trend across marker categories < .05), including acute-phase proteins (C-reactive protein [CRP], serum amyloid A [SAA]), proinflammatory cytokines (soluble tumor necrosis factor receptor 2 [sTNFRII]), anti-inflammatory cytokines (interleukin 1 receptor antagonist [IL-1RA]), lymphoid differentiation cytokines (interleukin 7 [IL-7]), growth factors (transforming growth factor alpha [TGF-A]), and chemokines (epithelial neutrophil-activating peptide 78 [ENA 78/CXCL5], monokine induced by gamma interferon [MIG/CXCL9], B cell–attracting chemokine 1 [BCA-1/CXCL13], thymus activation regulated chemokine [TARC/CCL17], macrophage-derived chemokine [MDC/CCL22]). Elevated marker levels were associated with increased lung cancer risk, with odds ratios comparing the highest vs the lowest group ranging from 1.47 (IL-7) to 2.27 (CRP). For IL-1RA, elevated levels were associated with decreased lung cancer risk (OR = 0.71; 95% confidence interval = 0.51 to 1.00). Associations did not differ by smoking, lung cancer histology, or latency. A cross-validated inflammation score using four independent markers (CRP, BCA-1/CXCL13, MDC/CCL22, and IL-1RA) provided good separation in 10-year lung cancer cumulative risks among former smokers (quartile [Q] 1 = 1.1% vs Q4 = 3.1%) and current smokers (Q1 = 2.3% vs Q4 = 7.9%) even after adjustment for smoking.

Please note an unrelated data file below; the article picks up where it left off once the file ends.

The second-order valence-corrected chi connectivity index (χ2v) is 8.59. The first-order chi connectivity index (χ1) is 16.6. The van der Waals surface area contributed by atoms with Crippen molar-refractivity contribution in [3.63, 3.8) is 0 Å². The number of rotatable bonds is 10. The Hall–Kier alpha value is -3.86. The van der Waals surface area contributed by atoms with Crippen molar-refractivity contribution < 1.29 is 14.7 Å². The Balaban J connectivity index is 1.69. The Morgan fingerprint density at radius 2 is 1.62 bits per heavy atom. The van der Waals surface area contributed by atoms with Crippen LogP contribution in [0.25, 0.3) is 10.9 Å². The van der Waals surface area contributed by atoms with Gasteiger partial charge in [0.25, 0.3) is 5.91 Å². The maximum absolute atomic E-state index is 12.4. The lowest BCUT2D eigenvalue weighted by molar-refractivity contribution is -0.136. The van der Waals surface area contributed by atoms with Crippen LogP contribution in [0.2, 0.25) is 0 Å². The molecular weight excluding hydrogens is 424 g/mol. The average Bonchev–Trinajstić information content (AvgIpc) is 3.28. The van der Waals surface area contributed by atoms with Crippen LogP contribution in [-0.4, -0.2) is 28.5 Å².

Some circulating inflammation marker levels are associated with prospective lung cancer risk.
Background. Little is known about the epidemiology of oral human papillomavirus (HPV) in Latin America.
Methods. Women (N = 5838) aged 22–29 in the control and vaccine arms of an HPV-16/18 vaccine trial in Costa Rica had oral, cervical, and anal specimens collected. Samples were tested for alpha mucosal HPV types (SPF10/LiPA25 version 1); a subset of oral samples (n = 500) was tested for cutaneous HPV types in the genera alpha, beta, gamma, mu, and nu.
Results. In the control arm (n = 2926), 1.9% of women had an oral alpha mucosal HPV detected, 1.3% had carcinogenic HPV, and 0.4% had HPV-16; similar patterns for non-16/18 HPV types were observed in the vaccine arm. Independent risk factors for any oral alpha mucosal HPV among women in the control arm included marital status (adjusted odds ratio [AOR], 3.2; 95% confidence interval [CI], 1.8–5.7 for single compared to married/living as married), number of sexual partners (AOR, 2.4; 95% CI, 1.0–6.1 for ≥4 partners compared to 0–1 partners), chronic sinusitis (AOR, 3.1; 95% CI, 1.5–6.7), and cervical HPV infection (AOR, 2.6; 95% CI, 1.4–4.6). Detection of beta HPV was common (18.6%) and not associated with sexual activity.